My sister has been cured of a distressing cough of several years' standing, and decided to be incurable by her physicians. She was cured in one month by the Hygeana. J. H. GAUBERT, P. M., Richmond, Me.

The Rev. Dr. CHEEVER, of N. Y., testifies of our medicine in the following language: NEW-YORK, Nov. 15, 1854.

Dear Sir-I think highly of Dr. Curtis's Hygeana, as a remedy in diseases of the throat and lungs. Having had some opportunity to testify its efficacy, I am convinced that it is a most excellent medicine, both the Syrup and the inhaling application to the chest.

Prof. S. CENTER writes us as follows:

Gentlemen-I have recently had occasion to test your Cherry Syrup and Hygean Vapor in a case of chronic sore throat, that had refused to yield to other forms of treatment, and the result has satisfied me, that, whatever may be the composition of your preparation, it is no imposition, but an excellent remedy. I wish, for the sake of the afflicted, that it might be brought within the reach of all.

Dr. JOHNS, one of the most celebrated Physicians in New-York, writes as follows: Dr. Curtis: Dear Sir-Having witnessed the excellent effects of your Hygeana, or Inhaling Hygean Vapor and Cherry Syrup, in a case of chronic Bronchitis, and being much in favor of counter-irritation in affections of the throat, bronchial tubes and lungs, I can therefore cheerfully recommend your Medicated Apparatus as being the most convenient and effectual mode of applying anything of the kind I have ever seen. No doubt thousands of persons may be relieved, and many cured, by using your remedies.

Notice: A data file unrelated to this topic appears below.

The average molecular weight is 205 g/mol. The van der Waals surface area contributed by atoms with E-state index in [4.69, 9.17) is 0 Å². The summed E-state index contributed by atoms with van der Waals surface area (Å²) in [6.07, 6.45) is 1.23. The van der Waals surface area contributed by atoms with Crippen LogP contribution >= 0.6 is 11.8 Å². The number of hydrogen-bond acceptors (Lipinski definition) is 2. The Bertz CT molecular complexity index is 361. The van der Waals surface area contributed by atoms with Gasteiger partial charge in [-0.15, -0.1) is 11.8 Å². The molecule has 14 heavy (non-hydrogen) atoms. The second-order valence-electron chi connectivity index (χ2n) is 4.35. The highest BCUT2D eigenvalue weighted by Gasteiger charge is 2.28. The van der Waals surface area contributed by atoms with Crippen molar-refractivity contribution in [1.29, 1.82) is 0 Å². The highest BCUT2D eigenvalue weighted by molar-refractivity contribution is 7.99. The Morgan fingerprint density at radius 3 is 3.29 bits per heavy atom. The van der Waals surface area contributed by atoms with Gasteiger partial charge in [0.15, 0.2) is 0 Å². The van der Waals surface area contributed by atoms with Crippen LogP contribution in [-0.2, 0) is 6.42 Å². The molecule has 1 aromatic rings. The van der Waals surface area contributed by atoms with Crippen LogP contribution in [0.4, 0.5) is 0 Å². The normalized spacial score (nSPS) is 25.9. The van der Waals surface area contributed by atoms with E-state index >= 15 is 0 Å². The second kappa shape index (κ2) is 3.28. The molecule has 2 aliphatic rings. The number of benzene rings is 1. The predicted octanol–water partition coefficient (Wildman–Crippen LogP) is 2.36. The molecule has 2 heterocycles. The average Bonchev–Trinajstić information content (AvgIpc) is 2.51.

I must here be allowed to confess that I am opposed to prescribing or using secret compounds, but this little neatly-contrived article, and its effects in the case above alluded to, have induced me to speak in its favor.

You are at liberty to use this in any way you may think proper.

Respectfully yours, &c.,

C. JOHNS, M. D., No. 609 Houston st., N. Y.


Sold by CURTIS & PERKINS, and BOYD & PAUL, No. 149 Chambers st., N. Y. Four Packages sent Free to any part of the United States for Ten Dollars.

N. B.-Dr. Curtis's Hygeana is the ORIGINAL and ONLY GENUINE ARTICLE; all others are base imitations, or vile and INJURIOUS counterfeits. Shun them as you would POISON.






Duodecimo, Cloth, 450 pp. Illustrated. Price $1.25.

This work contains a full, complete, disinterested, and reliable biography of the chief Editor of the New-York Tribune, written upon information obtained from reliable sources, in the various places where Horace Greeley resided.

It has a full-length portrait of the man as he at present appears, also as he appeared when he
arrived in New-York; a view of the Tribune Editorial Rooms, with Greeley at work, etc. etc.
That an estimate may be formed of the critics' value of the book, a few brief Opinions of the